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Sci Tech

Monsanto, a half-century of health scandals

By Soren Seelow, Le Monde  Posted by Siv O'Neall (about the submitter)     Permalink
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Monday, February 13, the rapporteur of the Supreme Court has dealt another blow to Monsanto's flagship product: he directed the Ministry of Agriculture to analyze the toxicity within six months and decide once again whether the marketing of the pesticide should be authorized.

>> News: In Argentina, people exposed to the herbicide complain of multiple health problems.

    Herbicide Lasso : off sale

The sentence that struck Monsanto's second herbicide on Monday 13 February is more significant. French judges have in effect held that the manufacturer of crop protection products must "fully" indemnify the plaintiff, Paul Francis. This farmer is now working only part-time, suffering from chronic fatigue and persistent headaches. Doctors consider his central nervous system was affected as a result of inhalation of Lasso.

Monsanto appealed. "Monsanto's products comply with safety requirements in place at the time of the placing on the market. [The company] has a very strict policy regarding the scientific assessment of safety of plant protection products", the company responded in a statement. Still considered dangerous, this herbicide has however been banned in Canada since 1985, in Belgium and the UK since 1992 and in France since 2007 (it was authorized on December 31, 1968).

    Growth Hormones: scandal on Fox News

In early 1990, Monsanto launched their first product derived from biotechnology: Posilac, the recombinant bovine growth hormone (rBGH), genetically engineered hormone designed to increase the production of milk in cows by nearly 20%. This hormone leads to mastitis, inflammation of the udder, which forces farmers to treat their cows with antibiotics, which one then finds traces of in the milk. This miracle product is now banned everywhere except in the United States. (emphasis added)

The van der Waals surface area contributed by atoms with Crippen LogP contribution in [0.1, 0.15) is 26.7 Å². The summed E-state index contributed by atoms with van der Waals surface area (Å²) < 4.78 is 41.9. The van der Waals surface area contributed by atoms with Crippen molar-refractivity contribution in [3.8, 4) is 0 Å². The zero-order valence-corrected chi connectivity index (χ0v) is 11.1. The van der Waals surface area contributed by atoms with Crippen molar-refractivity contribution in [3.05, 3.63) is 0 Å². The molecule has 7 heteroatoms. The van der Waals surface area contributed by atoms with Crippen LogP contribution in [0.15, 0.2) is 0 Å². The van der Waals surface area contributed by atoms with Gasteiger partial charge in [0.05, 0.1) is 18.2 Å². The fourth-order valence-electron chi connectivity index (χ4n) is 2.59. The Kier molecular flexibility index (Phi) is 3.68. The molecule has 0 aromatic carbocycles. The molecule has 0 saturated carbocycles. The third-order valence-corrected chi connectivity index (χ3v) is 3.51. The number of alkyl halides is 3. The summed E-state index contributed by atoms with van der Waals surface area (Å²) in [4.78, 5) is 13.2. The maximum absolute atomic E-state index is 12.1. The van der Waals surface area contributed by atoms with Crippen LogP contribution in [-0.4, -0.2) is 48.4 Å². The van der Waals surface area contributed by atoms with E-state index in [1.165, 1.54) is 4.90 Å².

A Canadian documentary, The Corporation, talks about how Monsanto pressured Fox News (Murdoch) to prevent it from disseminating a survey revealing the dangers of Posilac in 1997. This excerpt illustrates the particularly aggressive lobbying this company has been paying for: not only was the investigation never released, but its authors were dismissed by Fox News.
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     GMO: Law suits galore

Between 1995 and 1997, GM soybean Roundup Ready, Roundup Ready canola (rapeseed) and Roundup Ready cotton, all three resistant to the herbicide Roundup, received marketing authorization. Since its patent on glyphosate has expired today (marketed as Roundup), the company has decided to change its strategy and undertake the patenting of life forms. It currently produces 90% of GMOs in the world.

This is a virtual monopoly that the firm defends dearly. During the 2000s, Monsanto will accuse hundreds of farmers in courts of having used "fraudulently" its patented transgenic seeds, that is to say that they are accused of having replanted them.

Monsanto claims the rights to intellectual property on some seeds. This did not prevent it from itself being prosecuted for acts of "biopiracy". In August 2011, the National Biodiversity Authority of India announced that it had filed suit against the company, accusing it of having developed a genetically modified eggplant (BT-brinjal)  from local varieties without having sought the authorization.
 
Another conviction, in the United States this time. Monsanto agreed in 2010 to pay a $ 2.5 million fine for having sold unauthorized GMO cotton. The Environmental Protection Agency (EPA) accused the company of having violated the law which prohibits the sale of genetically modified cotton in parts of Texas, where these varieties had been banned for fear of pesticide resistance.

   Aspartame: towards a new health scandal?
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Monsanto states clearly on its website: after having been a leading producer in the 1980 and 1990, the company has no longer been producing aspartame since 2000. The company still insists, however, on the fact that this most widely used sweetener "causes no disease."

However, recent studies have demonstrated an increased risk of premature births in women who use this product. The European Food Safety Authority was even invited in May by the European Commission to plan a complete reassessment of the safety of aspartame in 2012.

In the columns of Le Monde , Yann Fichet, director of corporate affairs of the French subsidiary of the company, is concerned that Monsanto has become "an attractive name for those who want to get a large audience." The company is trying to erase its battered reputation by stressing on its site the principles of its ethical codes: "Integrity", "Dialogue", "Transparency", "Sharing", "Utility" and "Respect" . Contacted by Le Monde .fr, Monsanto had not responded at the time this article was published.

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